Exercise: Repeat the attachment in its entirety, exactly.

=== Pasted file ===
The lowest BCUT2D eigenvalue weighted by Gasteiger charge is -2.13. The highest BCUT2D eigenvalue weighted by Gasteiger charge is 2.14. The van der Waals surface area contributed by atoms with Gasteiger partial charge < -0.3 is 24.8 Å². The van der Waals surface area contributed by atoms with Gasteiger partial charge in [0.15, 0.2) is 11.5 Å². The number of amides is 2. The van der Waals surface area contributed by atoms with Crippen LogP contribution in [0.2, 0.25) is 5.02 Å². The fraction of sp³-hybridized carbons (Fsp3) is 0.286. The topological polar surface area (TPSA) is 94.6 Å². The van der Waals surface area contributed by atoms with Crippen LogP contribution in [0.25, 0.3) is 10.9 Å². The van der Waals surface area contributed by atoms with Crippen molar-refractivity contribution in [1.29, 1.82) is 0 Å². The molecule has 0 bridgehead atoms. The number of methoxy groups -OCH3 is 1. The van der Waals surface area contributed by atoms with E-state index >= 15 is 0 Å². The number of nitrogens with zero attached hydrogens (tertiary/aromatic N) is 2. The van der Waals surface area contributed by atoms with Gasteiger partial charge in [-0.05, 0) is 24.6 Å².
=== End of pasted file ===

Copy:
The lowest BCUT2D eigenvalue weighted by Gasteiger charge is -2.13. The highest BCUT2D eigenvalue weighted by Gasteiger charge is 2.14. The van der Waals surface area contributed by atoms with Gasteiger partial charge < -0.3 is 24.8 Å². The van der Waals surface area contributed by atoms with Gasteiger partial charge in [0.15, 0.2) is 11.5 Å². The number of amides is 2. The van der Waals surface area contributed by atoms with Crippen LogP contribution in [0.2, 0.25) is 5.02 Å². The fraction of sp³-hybridized carbons (Fsp3) is 0.286. The topological polar surface area (TPSA) is 94.6 Å². The van der Waals surface area contributed by atoms with Crippen LogP contribution in [0.25, 0.3) is 10.9 Å². The van der Waals surface area contributed by atoms with Crippen molar-refractivity contribution in [1.29, 1.82) is 0 Å². The molecule has 0 bridgehead atoms. The number of methoxy groups -OCH3 is 1. The van der Waals surface area contributed by atoms with E-state index >= 15 is 0 Å². The number of nitrogens with zero attached hydrogens (tertiary/aromatic N) is 2. The van der Waals surface area contributed by atoms with Gasteiger partial charge in [-0.05, 0) is 24.6 Å².